BELGRADE (Reuters) - Nationalist Tomislav Nikolic won the first round of Serbia’s presidential election on Sunday, setting up a run-off with the pro-Western incumbent that will shape ties with the EU after the expected loss of Kosovo.
Results from the state election commission showed Nikolic with 39.6 percent of the vote, not enough to win outright. He will face pro-Western President Boris Tadic, who took 35.5 percent, in a Feb 3 run-off. The figures were released after 85 percent of the votes had been counted.
“I would think very hard before saying who is the favorite,” said political analyst Djordje Vukadinovic. “This result indicates a very unpredictable race in the second round.”
Analysts said a record 61 percent turnout reflected an appreciation that the election has come at a pivotal moment for Serbia as it faces the loss of its historic heartland Kosovo where the Albanian majority is seeking independence.
“People realized it’s a very important election as depending on who wins, Serbia will decide its future orientation, to the EU or Russia,” said Djordje Vukovic of the CESID think-tank.
To win the run-off, the two candidates will have to attract third party votes with promises of higher living standards, jobs and the defense of Kosovo.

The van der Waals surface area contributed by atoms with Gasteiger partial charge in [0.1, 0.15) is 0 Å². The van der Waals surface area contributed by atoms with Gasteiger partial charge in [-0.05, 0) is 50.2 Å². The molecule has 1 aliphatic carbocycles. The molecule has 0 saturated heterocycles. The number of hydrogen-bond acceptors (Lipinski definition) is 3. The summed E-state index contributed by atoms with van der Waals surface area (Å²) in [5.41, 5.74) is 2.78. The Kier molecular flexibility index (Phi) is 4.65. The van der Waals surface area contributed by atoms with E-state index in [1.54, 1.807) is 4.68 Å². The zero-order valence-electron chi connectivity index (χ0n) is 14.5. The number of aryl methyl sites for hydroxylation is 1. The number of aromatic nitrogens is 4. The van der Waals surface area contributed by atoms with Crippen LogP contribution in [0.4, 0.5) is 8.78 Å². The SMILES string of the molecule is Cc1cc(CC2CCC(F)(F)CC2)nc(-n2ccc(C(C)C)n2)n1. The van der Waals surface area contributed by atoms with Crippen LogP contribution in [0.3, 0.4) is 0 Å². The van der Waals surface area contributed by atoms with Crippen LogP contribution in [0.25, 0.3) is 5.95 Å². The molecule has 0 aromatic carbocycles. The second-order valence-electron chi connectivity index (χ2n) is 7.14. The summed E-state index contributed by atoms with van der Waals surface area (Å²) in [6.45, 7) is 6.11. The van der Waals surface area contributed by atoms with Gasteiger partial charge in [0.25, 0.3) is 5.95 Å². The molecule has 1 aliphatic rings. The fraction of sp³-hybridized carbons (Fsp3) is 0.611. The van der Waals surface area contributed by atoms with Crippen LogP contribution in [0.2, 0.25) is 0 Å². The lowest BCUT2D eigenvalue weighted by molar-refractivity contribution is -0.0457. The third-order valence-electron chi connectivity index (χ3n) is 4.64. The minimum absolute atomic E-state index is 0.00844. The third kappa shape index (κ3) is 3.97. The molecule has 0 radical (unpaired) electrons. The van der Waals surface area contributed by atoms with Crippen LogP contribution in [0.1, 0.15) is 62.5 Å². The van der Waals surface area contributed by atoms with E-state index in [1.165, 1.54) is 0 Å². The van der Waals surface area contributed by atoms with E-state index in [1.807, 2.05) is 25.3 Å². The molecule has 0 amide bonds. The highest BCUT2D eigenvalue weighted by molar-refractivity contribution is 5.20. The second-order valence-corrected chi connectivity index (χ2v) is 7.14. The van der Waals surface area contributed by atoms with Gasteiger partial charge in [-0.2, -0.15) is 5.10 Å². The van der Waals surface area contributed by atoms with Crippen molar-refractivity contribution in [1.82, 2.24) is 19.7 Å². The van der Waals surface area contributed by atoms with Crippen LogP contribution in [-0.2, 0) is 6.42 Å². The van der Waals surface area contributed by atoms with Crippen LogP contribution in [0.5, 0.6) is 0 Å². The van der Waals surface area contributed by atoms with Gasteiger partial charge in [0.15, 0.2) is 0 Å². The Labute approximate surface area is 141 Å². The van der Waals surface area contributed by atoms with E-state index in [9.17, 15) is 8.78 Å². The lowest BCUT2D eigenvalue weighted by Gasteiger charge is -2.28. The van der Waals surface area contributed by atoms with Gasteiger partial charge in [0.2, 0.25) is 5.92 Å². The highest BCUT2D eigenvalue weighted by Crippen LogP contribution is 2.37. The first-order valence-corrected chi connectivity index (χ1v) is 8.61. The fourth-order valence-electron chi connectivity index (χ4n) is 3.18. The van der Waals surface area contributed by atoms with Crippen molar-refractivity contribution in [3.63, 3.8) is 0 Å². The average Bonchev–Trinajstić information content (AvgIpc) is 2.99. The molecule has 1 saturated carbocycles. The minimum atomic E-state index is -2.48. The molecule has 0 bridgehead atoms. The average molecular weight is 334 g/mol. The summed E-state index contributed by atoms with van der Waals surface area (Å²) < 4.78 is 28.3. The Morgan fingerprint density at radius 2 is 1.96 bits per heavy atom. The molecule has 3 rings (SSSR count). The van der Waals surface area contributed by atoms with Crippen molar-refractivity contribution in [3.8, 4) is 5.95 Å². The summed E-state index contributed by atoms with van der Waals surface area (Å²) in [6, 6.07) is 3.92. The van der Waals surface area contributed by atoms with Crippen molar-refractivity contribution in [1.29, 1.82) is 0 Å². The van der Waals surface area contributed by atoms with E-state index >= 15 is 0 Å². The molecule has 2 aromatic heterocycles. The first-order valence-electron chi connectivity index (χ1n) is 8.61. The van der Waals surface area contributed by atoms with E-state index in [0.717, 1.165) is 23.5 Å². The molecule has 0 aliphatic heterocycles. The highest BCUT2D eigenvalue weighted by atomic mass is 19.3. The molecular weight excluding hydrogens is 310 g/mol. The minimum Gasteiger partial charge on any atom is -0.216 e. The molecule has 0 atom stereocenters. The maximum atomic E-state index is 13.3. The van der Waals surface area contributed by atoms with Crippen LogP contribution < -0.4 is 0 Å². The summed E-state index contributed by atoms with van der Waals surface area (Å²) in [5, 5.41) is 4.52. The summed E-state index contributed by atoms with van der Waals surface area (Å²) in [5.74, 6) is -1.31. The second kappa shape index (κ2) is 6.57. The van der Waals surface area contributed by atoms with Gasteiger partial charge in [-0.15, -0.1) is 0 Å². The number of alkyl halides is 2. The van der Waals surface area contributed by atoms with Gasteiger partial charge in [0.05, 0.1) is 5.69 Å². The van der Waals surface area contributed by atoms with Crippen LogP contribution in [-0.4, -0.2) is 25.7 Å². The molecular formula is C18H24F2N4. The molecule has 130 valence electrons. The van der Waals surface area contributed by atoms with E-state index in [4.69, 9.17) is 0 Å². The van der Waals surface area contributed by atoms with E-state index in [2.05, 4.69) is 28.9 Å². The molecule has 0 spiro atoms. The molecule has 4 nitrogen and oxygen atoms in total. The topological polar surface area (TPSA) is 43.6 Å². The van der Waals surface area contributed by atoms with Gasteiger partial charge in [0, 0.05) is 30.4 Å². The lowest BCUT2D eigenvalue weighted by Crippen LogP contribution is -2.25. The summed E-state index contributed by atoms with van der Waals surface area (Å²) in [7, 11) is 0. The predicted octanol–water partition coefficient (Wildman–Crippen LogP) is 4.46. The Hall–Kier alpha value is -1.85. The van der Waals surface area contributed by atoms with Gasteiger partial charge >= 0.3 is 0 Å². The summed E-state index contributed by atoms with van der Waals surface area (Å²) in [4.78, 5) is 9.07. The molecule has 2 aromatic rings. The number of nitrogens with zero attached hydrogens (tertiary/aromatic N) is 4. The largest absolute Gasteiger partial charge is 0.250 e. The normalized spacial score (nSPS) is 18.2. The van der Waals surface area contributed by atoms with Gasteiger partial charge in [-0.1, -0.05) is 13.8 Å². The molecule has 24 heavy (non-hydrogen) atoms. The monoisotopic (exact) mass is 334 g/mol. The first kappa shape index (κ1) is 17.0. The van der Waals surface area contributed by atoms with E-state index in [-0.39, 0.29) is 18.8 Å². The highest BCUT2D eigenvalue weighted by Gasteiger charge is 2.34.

Indications by Washington and most EU member states that they will recognize Kosovo as independent within months have irked Serbs who feel the country has paid enough for its role in the wars of the 1990s.
Nikolic, whose Radical Party supported the policies of late autocrat Slobodan Milosevic during the 1990s, says Russia will avert that, and favors a neutral stance between East and West.
He has toned down his rhetoric to appeal to moderates as well as the one third of Serbs who live just above the poverty line. He rejects accusations of isolationism and war-mongering.
“Citizens have shown their wish for change,” he said on Sunday. “I want to unite Serbia, to put it on a better path.”
Tadic also opposes independence for Kosovo but favors signing a first-level agreement with the EU even if the bloc takes over Kosovo’s supervision as a prelude to recognizing the territory.
Tadic, who defeated Nikolic in a run-off in 2004 after his rival won the first round, has warned that a Nikolic victory would drive the country back to the Milosevic days.
“I will not allow us to go back to the 1990s,” he said.
“I will not give up the struggle for Kosovo nor the struggle for a European future.”
Additional reporting by Ivana Sekularac and Ljilja Cvekic; Editing by Keith Weir